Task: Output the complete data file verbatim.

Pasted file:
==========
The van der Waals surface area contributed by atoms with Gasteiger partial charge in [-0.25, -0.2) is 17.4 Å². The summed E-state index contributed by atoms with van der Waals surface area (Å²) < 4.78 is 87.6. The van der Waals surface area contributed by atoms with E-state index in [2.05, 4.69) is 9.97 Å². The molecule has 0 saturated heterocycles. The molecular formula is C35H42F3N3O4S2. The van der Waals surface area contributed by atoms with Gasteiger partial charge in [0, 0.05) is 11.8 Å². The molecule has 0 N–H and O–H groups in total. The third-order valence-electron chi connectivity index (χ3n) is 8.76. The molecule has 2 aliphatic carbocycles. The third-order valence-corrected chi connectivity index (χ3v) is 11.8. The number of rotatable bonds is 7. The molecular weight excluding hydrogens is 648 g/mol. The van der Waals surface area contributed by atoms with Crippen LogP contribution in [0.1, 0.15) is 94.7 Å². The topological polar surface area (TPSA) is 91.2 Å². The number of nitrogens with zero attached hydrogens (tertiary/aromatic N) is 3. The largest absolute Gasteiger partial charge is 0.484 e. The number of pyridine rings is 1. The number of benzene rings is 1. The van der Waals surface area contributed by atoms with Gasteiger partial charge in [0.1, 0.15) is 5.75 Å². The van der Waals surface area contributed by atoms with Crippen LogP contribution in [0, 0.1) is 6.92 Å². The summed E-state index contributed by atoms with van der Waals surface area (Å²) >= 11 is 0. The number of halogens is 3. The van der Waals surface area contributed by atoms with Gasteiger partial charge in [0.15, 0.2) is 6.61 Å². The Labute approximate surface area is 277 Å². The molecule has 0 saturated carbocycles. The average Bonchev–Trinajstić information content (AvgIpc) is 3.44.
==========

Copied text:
The van der Waals surface area contributed by atoms with Gasteiger partial charge in [-0.25, -0.2) is 17.4 Å². The summed E-state index contributed by atoms with van der Waals surface area (Å²) < 4.78 is 87.6. The van der Waals surface area contributed by atoms with E-state index in [2.05, 4.69) is 9.97 Å². The molecule has 0 saturated heterocycles. The molecular formula is C35H42F3N3O4S2. The van der Waals surface area contributed by atoms with Gasteiger partial charge in [0, 0.05) is 11.8 Å². The molecule has 0 N–H and O–H groups in total. The third-order valence-electron chi connectivity index (χ3n) is 8.76. The molecule has 2 aliphatic carbocycles. The third-order valence-corrected chi connectivity index (χ3v) is 11.8. The number of rotatable bonds is 7. The molecular weight excluding hydrogens is 648 g/mol. The van der Waals surface area contributed by atoms with Crippen LogP contribution in [0.1, 0.15) is 94.7 Å². The topological polar surface area (TPSA) is 91.2 Å². The number of nitrogens with zero attached hydrogens (tertiary/aromatic N) is 3. The largest absolute Gasteiger partial charge is 0.484 e. The number of pyridine rings is 1. The number of benzene rings is 1. The van der Waals surface area contributed by atoms with Gasteiger partial charge in [0.1, 0.15) is 5.75 Å². The van der Waals surface area contributed by atoms with Crippen LogP contribution in [0, 0.1) is 6.92 Å². The summed E-state index contributed by atoms with van der Waals surface area (Å²) >= 11 is 0. The number of halogens is 3. The van der Waals surface area contributed by atoms with Gasteiger partial charge in [0.15, 0.2) is 6.61 Å². The Labute approximate surface area is 277 Å². The molecule has 0 saturated carbocycles. The average Bonchev–Trinajstić information content (AvgIpc) is 3.44.